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Situational Awareness: Getting off the “X”

By Paul Evancoe

You’ve been texting with your friends and not paying attention to your surroundings. You suddenly hear commotion close by and detect rapid movement coming at you. You’re being attacked! You’re startled—but what now? You need to get off the X. Your very survival depends on it!

What exactly is situational awareness, and what is the “X?” We’ll begin with situational awareness.

In cognitive psychology, “situational awareness” refers to the dynamic mental model of one’s constantly evolving situation. It is one’s constant awareness and understanding (your picture) of the surrounding environment and other situation-specific factors from which the ability to successfully enable rapid and appropriate decisions and effective actions is based. Situational awareness means maintaining continuous awareness of your surrounding environment—and to consciously and accurately recognize a potential threat(s) and take the action(s) necessary to avoid or mitigate a potentially negative outcome.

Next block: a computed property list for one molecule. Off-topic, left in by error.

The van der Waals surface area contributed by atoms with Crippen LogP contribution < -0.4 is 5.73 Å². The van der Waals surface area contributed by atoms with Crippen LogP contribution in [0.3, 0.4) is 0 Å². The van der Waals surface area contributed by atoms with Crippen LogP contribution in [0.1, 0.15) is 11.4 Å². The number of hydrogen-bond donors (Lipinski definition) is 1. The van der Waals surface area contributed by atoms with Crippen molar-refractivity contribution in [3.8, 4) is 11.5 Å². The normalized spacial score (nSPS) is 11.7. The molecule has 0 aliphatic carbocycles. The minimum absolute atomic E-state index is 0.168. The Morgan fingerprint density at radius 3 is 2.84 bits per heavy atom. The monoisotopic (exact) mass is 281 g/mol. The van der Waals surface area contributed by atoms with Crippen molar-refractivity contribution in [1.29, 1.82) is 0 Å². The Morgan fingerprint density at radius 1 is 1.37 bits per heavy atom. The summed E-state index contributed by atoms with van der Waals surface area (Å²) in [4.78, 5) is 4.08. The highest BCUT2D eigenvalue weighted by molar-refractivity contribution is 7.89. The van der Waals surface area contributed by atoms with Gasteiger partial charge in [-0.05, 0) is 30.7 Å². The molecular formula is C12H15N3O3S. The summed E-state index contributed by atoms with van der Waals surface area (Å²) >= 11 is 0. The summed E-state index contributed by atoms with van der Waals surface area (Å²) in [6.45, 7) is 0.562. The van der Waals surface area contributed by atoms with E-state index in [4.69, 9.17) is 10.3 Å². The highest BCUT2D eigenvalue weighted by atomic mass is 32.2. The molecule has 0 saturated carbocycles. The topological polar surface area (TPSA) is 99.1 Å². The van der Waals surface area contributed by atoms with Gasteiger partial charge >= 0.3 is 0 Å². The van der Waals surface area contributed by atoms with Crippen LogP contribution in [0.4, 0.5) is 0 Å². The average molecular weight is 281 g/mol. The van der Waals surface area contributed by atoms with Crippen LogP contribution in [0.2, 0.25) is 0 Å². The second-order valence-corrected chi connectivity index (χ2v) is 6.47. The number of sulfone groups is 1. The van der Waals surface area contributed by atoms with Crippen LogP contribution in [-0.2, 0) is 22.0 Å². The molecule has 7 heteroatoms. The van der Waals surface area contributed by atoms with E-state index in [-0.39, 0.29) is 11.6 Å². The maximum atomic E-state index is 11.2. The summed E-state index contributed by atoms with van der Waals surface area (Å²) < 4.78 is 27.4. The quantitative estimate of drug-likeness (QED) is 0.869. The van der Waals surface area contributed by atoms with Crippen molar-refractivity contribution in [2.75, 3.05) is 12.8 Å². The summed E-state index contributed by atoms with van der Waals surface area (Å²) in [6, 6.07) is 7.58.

A person with good situational awareness is often said to have a “good feel” or a “good picture” of his surroundings and the situation he is exposed to at any given time. Therefore, good situational awareness encompasses the acquisition, interpretation, comprehension and utilization of (often dynamic) available information in order to anticipate future developments, make intelligent decisions and control risk. More simply, it means knowing what is going on around you so you can figure out what to do and not do if things begin to go bad.

Situational awareness is the tool used to stay off the X, or get off the X should you find yourself on it. So—what is the X? The X is the spot where the attacker aims to strike or is striking. Remember the Road Runner cartoons? Wile E. Coyote always stands on the X. That is the spot where he always gets clobbered. The same is true in real-life. The X is the spot you must avoid or move away from immediately.

This brings us to the OODA decision process originated (circa 1960s) by Col. John Boyd, USAF (Ret), a fighter pilot and military strategist. This dynamic process consists of four overlapping and interacting progressions: Observe, Orient, Decide and Act....

This article first appeared in Small Arms Review V22N6 (June 2018)
and was posted online on April 20, 2018

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